Employer Responsibilities

Working with your Nanny

You and your nanny need to work together to help your children learn, play and enjoy themselves in a safe and secure environment.

What you should expect:

  • Training – childcare qualifications tell you the nanny is committed to this career and they have taken the opportunity to learn about childcare and child development.
  • Experience – a new nanny will need more support from you.
  • The nanny to respond to children’s individual needs.
  • A resourceful approach to working with children – the nanny should look for new ideas.
  • Planned activities from day to day and week to week.
  • Plenty of fun opportunities for children to learn – to develop their strengths and help them with their weaknesses.
  • Regular feedback from your nanny about the children’s well-being, the activities of the day, etc. and the job in general.
  • Your nanny to tell you if there is a problem and to ask for help when necessary.
  • Trust and respect for you as a family and confidentiality concerning matters private to your family.

What you should provide:

  • Clear details of hours and duties.
  • Good working conditions and a well thought out job description.
  • A written contract of employment.
  • A safe, clean home with plenty of ‘fun-to-learn’ equipment, like dough and paint.
  • Information about local parks, playgrounds, nanny clubs and drop-in clubs. (Although a nanny will probably research this themselves as well and develop their own information.)
  • Contact numbers for you, your partner, if applicable, a relation or another responsible adult who knows the family well.
  • Details of the family doctor.
  • Contact numbers for the school(s) of any older children or any other childcare facilities you may be using.
  • Clear guidance on your child’s health (including allergies, medicines, diet, and sleep preferences), discipline, special routines, favourite toys and games, etc.
  • Written permission to administer medication to your child and to seek medical advice when necessary.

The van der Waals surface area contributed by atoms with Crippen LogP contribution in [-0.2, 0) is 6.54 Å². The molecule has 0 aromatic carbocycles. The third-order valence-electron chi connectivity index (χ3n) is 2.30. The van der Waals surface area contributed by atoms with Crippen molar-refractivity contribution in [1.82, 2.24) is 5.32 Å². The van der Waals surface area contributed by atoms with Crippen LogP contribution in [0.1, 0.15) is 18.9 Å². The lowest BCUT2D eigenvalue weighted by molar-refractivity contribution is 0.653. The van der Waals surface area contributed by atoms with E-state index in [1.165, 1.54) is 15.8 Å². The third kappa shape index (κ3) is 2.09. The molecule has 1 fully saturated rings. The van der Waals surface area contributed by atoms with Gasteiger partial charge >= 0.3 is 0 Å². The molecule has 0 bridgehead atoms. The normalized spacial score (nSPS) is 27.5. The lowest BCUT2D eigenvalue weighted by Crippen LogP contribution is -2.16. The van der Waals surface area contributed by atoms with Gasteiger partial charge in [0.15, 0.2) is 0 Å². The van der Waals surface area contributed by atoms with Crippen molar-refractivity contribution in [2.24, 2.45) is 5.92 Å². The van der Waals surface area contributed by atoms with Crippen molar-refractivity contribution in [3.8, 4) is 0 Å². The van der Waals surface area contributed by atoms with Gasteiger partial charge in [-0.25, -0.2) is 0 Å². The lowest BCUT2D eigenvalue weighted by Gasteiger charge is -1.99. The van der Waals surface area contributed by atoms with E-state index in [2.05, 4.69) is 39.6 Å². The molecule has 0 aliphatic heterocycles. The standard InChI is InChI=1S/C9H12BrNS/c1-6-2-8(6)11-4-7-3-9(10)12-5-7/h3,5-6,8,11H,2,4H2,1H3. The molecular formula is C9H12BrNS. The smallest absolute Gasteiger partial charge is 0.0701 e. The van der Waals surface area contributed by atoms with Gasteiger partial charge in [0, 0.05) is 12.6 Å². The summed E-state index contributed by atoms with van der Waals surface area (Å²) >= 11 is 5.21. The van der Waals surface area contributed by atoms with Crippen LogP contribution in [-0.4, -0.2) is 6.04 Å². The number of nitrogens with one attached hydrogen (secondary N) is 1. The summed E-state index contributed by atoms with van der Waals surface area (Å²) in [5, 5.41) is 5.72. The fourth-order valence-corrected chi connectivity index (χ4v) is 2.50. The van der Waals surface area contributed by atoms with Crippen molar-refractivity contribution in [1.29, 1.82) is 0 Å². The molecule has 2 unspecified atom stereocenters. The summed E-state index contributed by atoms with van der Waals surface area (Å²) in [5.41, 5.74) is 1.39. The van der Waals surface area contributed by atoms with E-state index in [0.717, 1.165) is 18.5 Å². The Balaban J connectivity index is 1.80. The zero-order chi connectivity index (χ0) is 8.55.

• A regular time to talk with and listen to your nanny.
  • Employer and public liability insurance – you can get this from your home insurance providers. (If you do not let your insurers know you are employing a nanny you may invalidate your household insurance.)

Listen to your children

Inevitably, there will be ups and downs, but listen to your children and give them the opportunity, without interrogating them, to let you know how they feel about their nanny. Your understanding and support will help the nanny to help the children.

With babies and younger children pay attention to how they are feeling and be aware of any behavioural changes. A quiet time with you can give your children the chance to let you know about any troubles or worries that they may have.

Your children need to know that you trust their nanny and they also need to know you will listen to them and will take action if necessary.

Listen to your nanny

Plan time, at least once a month, when your nanny can tell you how things are going. This is in addition to the times each day that you and your nanny exchange information on handing over the care of your child or children to each other. Your nanny should let you know what is going well and if there are problems that may need your attention. Ask questions about issues such as tantrums, crying babies or meal times.

Taking action

A well-trained nanny deserves your trust, respect and confidence in their abilities at all times. However, if either your nanny or your children let you know that there are difficulties, it is important that you try to resolve the problem.

Absolute Childcare service goes beyond the recruitment process. We are always on hand to offer advice and mediate if required. All discussions will be treated in the strictest of confidence.


We know that your children are your number one priority, finding the perfect Nanny for you, is ours.